Rationale Anti-tumour necrosis factor (TNF) agents and other anti-rheumatic medications increase the risk of TB in rheumatoid arthritis (RA). Whether they increase the risk of infections with nontuberculous mycobacteria (NTM) is uncertain.
Objectives To determine the effect of anti-TNF therapy and other anti-rheumatic drugs on the risk of NTM disease and TB in older patients with RA.
Methods Population-based nested case–control study among Ontario seniors aged ≥67 years with RA who were prescribed at least one anti-rheumatic medication between 2001 and 2011. We identified cases of TB and NTM disease microbiologically and identified drug exposures using linked prescription drug claims. We estimated ORs using conditional logistic regression, controlling for several potential confounders.
Measurements and main results Among 56 269 older adults with RA, we identified 37 cases of TB and 211 cases of NTM disease; each case was matched to up to 10 controls. Individuals with TB or NTM disease were both more likely to be using anti-TNF therapy (compared with non-use); adjusted ORs (95% CIs) were 5.04 (1.27 to 20.0) and 2.19 (1.10 to 4.37), respectively. Exposure to leflunomide and other anti-rheumatic drugs with high immunosuppressing potential also were associated with both TB and NTM disease, while oral corticosteroids and hydroxychloroquine were associated with NTM disease.
Conclusions Anti-TNF use is associated with increased risk of both TB and NTM disease, but appears to be a relatively greater risk for TB. Several other anti-rheumatic drugs were also associated with mycobacterial infections.
- Respiratory Infection
- Rheumatoid lung disease
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What is the key question?
Do anti-tumour necrosis factor (TNF) and other anti-rheumatic drugs increase the risk of nontuberculous mycobacterial (NTM) disease and TB in older patients with rheumatoid arthritis (RA)?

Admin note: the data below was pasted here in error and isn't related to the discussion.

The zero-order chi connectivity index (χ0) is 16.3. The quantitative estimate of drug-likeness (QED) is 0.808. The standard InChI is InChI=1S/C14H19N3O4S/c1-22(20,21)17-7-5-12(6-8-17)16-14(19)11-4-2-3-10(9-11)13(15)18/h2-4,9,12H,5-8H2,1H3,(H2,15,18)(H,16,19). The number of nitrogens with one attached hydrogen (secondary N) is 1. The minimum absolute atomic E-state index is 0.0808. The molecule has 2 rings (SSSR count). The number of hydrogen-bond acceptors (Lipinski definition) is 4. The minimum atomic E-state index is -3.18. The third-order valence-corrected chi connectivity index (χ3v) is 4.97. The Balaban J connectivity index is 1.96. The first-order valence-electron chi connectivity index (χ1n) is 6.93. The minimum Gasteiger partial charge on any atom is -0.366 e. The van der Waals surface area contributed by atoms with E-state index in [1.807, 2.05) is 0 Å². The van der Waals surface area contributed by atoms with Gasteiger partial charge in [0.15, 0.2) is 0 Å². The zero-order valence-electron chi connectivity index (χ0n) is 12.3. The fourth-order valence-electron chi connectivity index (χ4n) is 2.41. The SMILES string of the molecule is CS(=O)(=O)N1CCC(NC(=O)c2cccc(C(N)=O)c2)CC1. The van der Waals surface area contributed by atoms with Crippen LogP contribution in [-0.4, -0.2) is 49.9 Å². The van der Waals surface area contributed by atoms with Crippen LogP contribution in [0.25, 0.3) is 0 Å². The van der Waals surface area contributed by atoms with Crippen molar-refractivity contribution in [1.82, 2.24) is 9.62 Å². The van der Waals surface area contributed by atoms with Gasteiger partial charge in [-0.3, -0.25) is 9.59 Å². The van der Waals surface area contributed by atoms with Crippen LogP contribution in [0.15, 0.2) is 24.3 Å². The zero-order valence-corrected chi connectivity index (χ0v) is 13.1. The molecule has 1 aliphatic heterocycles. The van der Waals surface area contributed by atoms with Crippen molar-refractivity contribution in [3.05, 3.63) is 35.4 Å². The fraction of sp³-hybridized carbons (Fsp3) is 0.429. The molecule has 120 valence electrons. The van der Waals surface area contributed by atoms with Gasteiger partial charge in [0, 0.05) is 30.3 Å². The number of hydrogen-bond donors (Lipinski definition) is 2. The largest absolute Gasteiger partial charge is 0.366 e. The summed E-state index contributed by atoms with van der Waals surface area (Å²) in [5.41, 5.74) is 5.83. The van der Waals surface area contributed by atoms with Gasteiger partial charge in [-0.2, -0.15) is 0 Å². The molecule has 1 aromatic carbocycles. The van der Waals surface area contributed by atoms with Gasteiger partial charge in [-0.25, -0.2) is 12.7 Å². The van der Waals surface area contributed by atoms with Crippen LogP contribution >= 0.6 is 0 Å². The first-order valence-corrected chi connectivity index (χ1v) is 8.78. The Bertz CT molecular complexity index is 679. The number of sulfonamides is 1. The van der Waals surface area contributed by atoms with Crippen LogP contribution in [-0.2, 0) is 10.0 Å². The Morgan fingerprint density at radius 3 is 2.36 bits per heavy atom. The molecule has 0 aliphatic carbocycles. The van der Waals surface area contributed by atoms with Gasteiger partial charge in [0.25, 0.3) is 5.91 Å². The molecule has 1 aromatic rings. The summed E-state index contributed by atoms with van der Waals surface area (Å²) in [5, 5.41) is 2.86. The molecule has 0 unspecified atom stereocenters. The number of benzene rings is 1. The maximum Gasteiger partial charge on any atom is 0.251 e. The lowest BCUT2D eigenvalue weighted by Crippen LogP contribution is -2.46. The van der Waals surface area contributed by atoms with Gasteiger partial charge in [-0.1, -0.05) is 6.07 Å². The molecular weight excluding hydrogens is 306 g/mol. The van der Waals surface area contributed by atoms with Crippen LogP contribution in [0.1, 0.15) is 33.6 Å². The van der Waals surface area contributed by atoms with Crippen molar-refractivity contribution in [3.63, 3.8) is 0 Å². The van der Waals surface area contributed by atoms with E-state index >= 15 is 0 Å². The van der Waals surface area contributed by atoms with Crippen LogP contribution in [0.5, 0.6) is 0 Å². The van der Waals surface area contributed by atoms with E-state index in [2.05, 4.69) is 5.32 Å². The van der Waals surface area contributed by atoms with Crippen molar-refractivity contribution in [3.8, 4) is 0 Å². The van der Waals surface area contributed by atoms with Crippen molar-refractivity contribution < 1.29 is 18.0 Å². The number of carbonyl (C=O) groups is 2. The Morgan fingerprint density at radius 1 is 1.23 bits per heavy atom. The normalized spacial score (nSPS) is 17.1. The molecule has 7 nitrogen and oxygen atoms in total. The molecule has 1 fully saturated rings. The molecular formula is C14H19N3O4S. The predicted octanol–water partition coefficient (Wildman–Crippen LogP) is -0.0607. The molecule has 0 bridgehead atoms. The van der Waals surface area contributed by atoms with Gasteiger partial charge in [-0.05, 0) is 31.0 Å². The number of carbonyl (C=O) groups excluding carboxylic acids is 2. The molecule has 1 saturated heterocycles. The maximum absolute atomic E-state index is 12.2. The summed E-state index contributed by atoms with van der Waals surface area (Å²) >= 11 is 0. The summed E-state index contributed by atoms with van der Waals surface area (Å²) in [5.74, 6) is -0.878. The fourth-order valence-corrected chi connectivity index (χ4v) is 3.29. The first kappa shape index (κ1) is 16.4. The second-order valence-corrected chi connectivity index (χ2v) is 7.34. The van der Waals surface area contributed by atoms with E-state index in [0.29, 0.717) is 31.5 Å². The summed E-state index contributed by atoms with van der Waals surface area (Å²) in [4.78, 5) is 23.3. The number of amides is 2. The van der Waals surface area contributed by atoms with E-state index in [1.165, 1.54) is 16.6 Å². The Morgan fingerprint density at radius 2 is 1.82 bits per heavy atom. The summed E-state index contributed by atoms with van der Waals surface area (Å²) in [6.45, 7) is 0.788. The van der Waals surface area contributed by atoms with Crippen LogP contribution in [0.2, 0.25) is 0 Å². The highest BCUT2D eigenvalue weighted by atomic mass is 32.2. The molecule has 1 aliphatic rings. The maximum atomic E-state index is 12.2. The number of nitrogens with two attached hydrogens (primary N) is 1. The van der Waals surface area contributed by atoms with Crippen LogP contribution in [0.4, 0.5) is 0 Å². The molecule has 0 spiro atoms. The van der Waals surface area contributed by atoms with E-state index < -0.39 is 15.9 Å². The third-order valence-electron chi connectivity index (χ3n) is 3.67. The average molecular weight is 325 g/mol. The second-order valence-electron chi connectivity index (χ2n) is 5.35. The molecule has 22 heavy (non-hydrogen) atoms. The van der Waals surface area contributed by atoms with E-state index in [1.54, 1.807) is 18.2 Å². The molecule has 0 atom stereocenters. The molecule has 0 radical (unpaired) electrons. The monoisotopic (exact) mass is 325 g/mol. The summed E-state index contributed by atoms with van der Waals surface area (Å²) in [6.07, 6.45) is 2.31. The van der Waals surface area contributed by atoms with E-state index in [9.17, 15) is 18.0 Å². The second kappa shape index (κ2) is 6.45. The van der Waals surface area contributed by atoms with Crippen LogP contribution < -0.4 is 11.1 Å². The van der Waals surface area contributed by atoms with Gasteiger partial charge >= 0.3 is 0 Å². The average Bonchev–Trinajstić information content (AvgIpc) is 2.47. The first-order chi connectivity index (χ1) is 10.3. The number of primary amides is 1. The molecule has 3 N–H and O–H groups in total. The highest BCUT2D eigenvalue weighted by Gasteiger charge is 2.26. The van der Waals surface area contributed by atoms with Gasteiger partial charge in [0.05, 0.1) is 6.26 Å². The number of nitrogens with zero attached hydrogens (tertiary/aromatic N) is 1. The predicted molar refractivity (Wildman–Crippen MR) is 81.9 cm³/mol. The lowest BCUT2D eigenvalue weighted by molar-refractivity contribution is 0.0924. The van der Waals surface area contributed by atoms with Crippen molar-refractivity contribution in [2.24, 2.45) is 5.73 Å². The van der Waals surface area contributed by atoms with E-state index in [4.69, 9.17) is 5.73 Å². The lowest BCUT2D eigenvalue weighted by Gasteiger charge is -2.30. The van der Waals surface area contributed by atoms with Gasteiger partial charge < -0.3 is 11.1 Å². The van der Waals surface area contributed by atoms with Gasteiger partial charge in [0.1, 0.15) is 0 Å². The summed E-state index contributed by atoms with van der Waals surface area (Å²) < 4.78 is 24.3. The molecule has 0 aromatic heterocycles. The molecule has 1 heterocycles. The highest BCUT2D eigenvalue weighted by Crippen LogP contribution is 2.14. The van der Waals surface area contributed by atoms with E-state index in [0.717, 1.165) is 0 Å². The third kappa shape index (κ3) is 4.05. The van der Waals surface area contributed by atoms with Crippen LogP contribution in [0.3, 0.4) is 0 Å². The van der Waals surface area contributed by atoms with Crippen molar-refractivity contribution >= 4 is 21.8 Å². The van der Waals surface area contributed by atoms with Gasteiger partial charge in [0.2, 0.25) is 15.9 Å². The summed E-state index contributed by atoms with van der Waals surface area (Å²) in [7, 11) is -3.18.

What is the bottom line?
Anti-TNF use is associated with increased risk of both TB and NTM disease; several other anti-rheumatic drugs are also associated with mycobacterial infections.
Why read on?
This is the first study to describe an association between anti-TNF use and NTM disease after controlling for several potential confounders, and the first study to look at the relationship between other anti-rheumatic drugs and NTM disease.
Rheumatoid arthritis (RA) is a chronic autoimmune disorder affecting approximately 1% of all people.1 Over a decade ago, treatment for this disabling condition was revolutionised by the ‘biological’ agents, including anti-tumour necrosis factor (TNF) agents. This class of medications reduces the action of TNF-α, a pro-inflammatory cytokine that causes synovitis in RA, but also plays a key role in the immune response to mycobacteria.
Numerous studies from around the world have demonstrated that anti-TNF therapy is associated with an increased risk of TB.2–4 However, patients with RA also are at higher risk for TB than the general population,5 perhaps due to both anti-rheumatic medications4 and immune dysregulation intrinsic to the disease.6 The association between nontuberculous mycobacterial (NTM) disease, RA and immunosuppressive medications is less clear. NTM may act as opportunistic pathogens, exploiting airway mucosal7 or generalised immunodeficiency states,8 and so may pose a risk to patients with RA. Clinical confusion often arises around NTM disease as a mimic of TB; the former is more common in high-income countries and more difficult to treat. It is therefore important to determine if patients with RA using immunosuppressives are at increased risk of NTM, but few studies have examined this issue.9 In Ontario, Canada, persons with RA were found to have a twofold risk of NTM disease and TB compared with persons without RA, and experienced NTM disease far more commonly than TB.5 The main objective of this study was to quantify the risk of NTM isolation/disease and TB associated with anti-TNF use in patients with RA.
Study population and setting
We performed a population-based nested case–control study using linked health administrative and laboratory data from the province of Ontario, Canada. Ontario residents entered the cohort on or after 1 January 2001, if they had RA, were ≥67 years old, and filled at least one prescription for a traditional disease modifying anti-rheumatic drug (DMARD), a biological agent (a genetically engineered protein with a specific immune system target), or a non-steroidal anti-inflammatory drug (NSAID). Cohort patients were followed until the earliest of emigration, death or 31 December 2011. Ontario is Canada's most populous province (13.5 million in 2013), is ethnically diverse and has a single-payer healthcare system providing universal access to hospital care, physician services and prescription drugs to adults aged ≥65 years. We included only individuals aged ≥67 years to allow a 2-year look-back for prescription drug use. Ethics approvals were from the Research Ethics Boards at the University of Toronto (26090), University Health Network (11-1018-AE) and Sunnybrook Health Sciences Centre, all in Toronto, Canada.